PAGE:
A few weeks ago, I was working on adding some JavaScript to a multi-page Rails project when I ran into some issues. Whenever I tried to navigate from one page to another, my JavaScript listener functions wouldn’t fire.

In other words, when I tried to go from the dashboard page to the students index page, nothing would happen when I selected an option from the dropdown menu, which I had hooked up to fire an Ajax requext; however, when I reloaded the page and selected an option, the expected behavior–that a list of students would appear–occurred.

Illustrations alt text

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How weird. Or, in the words of Pamela Fox of Khan Academy, “OH NOES.”

Maybe users wouldn’t notice when they were fiddling around with the site, but I found this supremely annoying and decided to get to the root cause.

And it turns out the culprit is Turbolinks.

##Turbolinks

Turbolinks. If you’re using Rails 4, you’ve probably seen a mention of Turbolinks somewhere in your project (most likely as a requirement in your Gemfile, as a requirement in your application.js manifest, and on your application.html.erb layout file), because Rails ships with Turbolinks by default. That’s fine and dandy, and until you run into a problem you don’t need to know much about it.

But alas, I ran into a problem, so the time has come to learn about Turbolinks.

##What Is Turbolinks?

Turbolinks is a gem that makes following links to other sites within your web app appear faster by using Ajax to speed up page rendering. In other words, instead of making the browser reload all the HTML, CSS, and JS when you follow a link inside the web application, Turbolinks uses Ajax to only update parts of the page and changes the URL to make it appear as though it’s a totally different browser load and parse of the page.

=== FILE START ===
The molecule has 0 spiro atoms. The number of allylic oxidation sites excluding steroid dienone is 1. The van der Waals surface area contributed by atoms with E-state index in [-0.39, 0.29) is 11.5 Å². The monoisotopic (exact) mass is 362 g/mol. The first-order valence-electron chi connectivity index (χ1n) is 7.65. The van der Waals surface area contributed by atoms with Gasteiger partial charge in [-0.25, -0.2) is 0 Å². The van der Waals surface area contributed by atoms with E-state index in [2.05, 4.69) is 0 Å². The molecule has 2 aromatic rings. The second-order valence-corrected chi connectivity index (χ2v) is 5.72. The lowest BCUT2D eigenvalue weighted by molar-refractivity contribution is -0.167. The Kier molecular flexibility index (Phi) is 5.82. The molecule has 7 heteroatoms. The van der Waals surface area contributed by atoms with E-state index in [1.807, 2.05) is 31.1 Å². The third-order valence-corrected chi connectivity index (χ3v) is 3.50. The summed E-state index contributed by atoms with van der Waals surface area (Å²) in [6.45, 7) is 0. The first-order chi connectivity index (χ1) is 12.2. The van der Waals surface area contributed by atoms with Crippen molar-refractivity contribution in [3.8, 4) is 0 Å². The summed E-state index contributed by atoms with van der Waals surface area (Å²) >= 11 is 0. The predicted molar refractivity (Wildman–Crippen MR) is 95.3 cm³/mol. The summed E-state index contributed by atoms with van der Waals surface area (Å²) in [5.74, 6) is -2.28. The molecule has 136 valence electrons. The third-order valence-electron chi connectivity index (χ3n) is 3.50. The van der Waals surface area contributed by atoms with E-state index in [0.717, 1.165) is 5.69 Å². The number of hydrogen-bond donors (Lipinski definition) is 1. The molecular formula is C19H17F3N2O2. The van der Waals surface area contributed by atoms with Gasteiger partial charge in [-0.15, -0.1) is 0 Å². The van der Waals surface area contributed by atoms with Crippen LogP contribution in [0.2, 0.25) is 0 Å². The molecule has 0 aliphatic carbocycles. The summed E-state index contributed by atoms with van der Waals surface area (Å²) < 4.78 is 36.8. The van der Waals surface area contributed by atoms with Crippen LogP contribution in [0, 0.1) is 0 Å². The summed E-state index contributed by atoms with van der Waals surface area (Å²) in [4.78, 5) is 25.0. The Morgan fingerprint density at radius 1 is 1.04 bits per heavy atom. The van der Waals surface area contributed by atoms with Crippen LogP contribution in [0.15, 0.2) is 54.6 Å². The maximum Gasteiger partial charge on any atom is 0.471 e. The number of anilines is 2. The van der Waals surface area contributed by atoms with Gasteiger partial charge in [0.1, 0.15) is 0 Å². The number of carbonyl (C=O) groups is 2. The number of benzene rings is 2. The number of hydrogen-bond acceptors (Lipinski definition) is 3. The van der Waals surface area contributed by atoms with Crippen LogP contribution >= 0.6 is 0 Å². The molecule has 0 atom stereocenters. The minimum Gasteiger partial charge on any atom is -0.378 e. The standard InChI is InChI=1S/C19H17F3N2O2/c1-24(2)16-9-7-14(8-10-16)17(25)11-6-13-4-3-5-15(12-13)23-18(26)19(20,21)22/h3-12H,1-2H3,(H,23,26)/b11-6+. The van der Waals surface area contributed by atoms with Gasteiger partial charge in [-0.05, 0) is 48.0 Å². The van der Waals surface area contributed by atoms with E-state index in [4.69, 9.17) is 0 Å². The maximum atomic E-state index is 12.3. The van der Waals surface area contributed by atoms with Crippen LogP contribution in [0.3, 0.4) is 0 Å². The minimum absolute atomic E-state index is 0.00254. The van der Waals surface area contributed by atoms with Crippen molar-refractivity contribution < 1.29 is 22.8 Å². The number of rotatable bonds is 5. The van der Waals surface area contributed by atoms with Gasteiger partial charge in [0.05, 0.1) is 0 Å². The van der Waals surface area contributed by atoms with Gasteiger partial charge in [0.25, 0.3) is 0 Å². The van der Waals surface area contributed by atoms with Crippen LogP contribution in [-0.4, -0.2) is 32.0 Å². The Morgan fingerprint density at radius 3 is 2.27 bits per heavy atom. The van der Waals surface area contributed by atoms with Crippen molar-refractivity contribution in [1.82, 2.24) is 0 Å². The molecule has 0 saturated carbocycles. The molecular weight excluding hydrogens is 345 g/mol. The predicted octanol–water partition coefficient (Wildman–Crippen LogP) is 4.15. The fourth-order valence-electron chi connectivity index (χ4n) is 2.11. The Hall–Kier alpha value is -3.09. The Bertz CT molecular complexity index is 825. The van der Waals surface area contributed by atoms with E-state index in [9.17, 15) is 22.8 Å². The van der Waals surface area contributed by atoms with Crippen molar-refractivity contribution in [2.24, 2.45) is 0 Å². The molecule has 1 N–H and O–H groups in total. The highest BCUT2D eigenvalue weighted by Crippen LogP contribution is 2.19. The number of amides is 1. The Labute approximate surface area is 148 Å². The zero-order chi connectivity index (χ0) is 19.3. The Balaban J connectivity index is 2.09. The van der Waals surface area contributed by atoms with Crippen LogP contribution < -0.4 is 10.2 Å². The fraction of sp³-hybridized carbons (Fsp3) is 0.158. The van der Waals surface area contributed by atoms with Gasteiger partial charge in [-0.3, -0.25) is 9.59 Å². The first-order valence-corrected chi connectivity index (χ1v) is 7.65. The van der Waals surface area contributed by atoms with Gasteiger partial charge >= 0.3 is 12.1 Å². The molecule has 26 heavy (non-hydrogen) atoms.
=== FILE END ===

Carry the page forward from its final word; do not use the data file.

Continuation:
According to Rails Guides, Turbolinks attaches a click handler to all the <a> tags on a page, so when someone clicks on a link, Turbolinks makes an Ajax request for the page and updates the document body, or parts of the body. In addition, it also uses PushState to update the URL so that it looks like the route has changed and that the browser has recompiled the HTML, CSS, and JavaScript between page changes. In reality, per the Turbolinks READ.me, “it keeps the current page instance alive.”

So what does this mean for you? It means that if you write JavaScript that is supposed to fire on document ready on non-landing pages, your JavaScript functions probably won’t get called.

Fortunately, as I learned, there’s a pretty easy fix. Turbolinks provides a number of events on document that you can use as hooks for your JavaScript. Among these are:

  • page:change which fires when there’s a new document body
  • page:load which fires when a new document body has been loaded

Much Googling and consulting of guides have led me to believe that hooking into page:change is generally preferred.

For clarity, here’s an explicit example from my code.

$(document).on('page:change', function(){
  filterStudentByCohortListener();
});

Here, my filterStudentByCohortListener will be triggered when the page changes instead of on $(document).ready().

With this fix, my code now worked as expected, and we get a little something that looks like this!

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##Other Solutions

There are, of course, other ways to get around this issue. You could disable Turbolinks altogether and forgo the apparent speed benefits. Alternatively, you could disable Turbolinks on specific links by writing data-no-turbolinks within the <a> tag. Whatever you decide, definitely check out the resources below.

##More Resources